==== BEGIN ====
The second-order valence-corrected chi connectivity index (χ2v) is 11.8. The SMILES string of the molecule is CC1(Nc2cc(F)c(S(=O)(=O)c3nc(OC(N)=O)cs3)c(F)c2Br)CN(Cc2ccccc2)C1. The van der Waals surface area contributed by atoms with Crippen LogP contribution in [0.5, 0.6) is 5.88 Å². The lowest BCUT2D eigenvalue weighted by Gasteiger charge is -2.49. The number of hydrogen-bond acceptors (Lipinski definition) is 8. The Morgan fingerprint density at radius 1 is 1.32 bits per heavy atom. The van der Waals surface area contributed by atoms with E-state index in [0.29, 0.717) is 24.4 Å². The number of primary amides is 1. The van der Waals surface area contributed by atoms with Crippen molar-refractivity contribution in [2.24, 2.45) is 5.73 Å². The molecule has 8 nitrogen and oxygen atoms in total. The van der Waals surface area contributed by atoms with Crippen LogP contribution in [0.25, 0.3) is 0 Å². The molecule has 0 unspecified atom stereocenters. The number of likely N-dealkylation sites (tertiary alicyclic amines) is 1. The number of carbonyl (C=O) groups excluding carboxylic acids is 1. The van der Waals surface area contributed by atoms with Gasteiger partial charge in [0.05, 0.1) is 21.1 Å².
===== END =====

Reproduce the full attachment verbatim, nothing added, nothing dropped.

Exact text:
The second-order valence-corrected chi connectivity index (χ2v) is 11.8. The SMILES string of the molecule is CC1(Nc2cc(F)c(S(=O)(=O)c3nc(OC(N)=O)cs3)c(F)c2Br)CN(Cc2ccccc2)C1. The van der Waals surface area contributed by atoms with Crippen LogP contribution in [0.5, 0.6) is 5.88 Å². The lowest BCUT2D eigenvalue weighted by Gasteiger charge is -2.49. The number of hydrogen-bond acceptors (Lipinski definition) is 8. The Morgan fingerprint density at radius 1 is 1.32 bits per heavy atom. The van der Waals surface area contributed by atoms with E-state index in [0.29, 0.717) is 24.4 Å². The number of primary amides is 1. The van der Waals surface area contributed by atoms with Crippen molar-refractivity contribution in [2.24, 2.45) is 5.73 Å². The molecule has 8 nitrogen and oxygen atoms in total. The van der Waals surface area contributed by atoms with Crippen LogP contribution in [0.25, 0.3) is 0 Å². The molecule has 0 unspecified atom stereocenters. The number of likely N-dealkylation sites (tertiary alicyclic amines) is 1. The number of carbonyl (C=O) groups excluding carboxylic acids is 1. The van der Waals surface area contributed by atoms with Gasteiger partial charge in [0.05, 0.1) is 21.1 Å².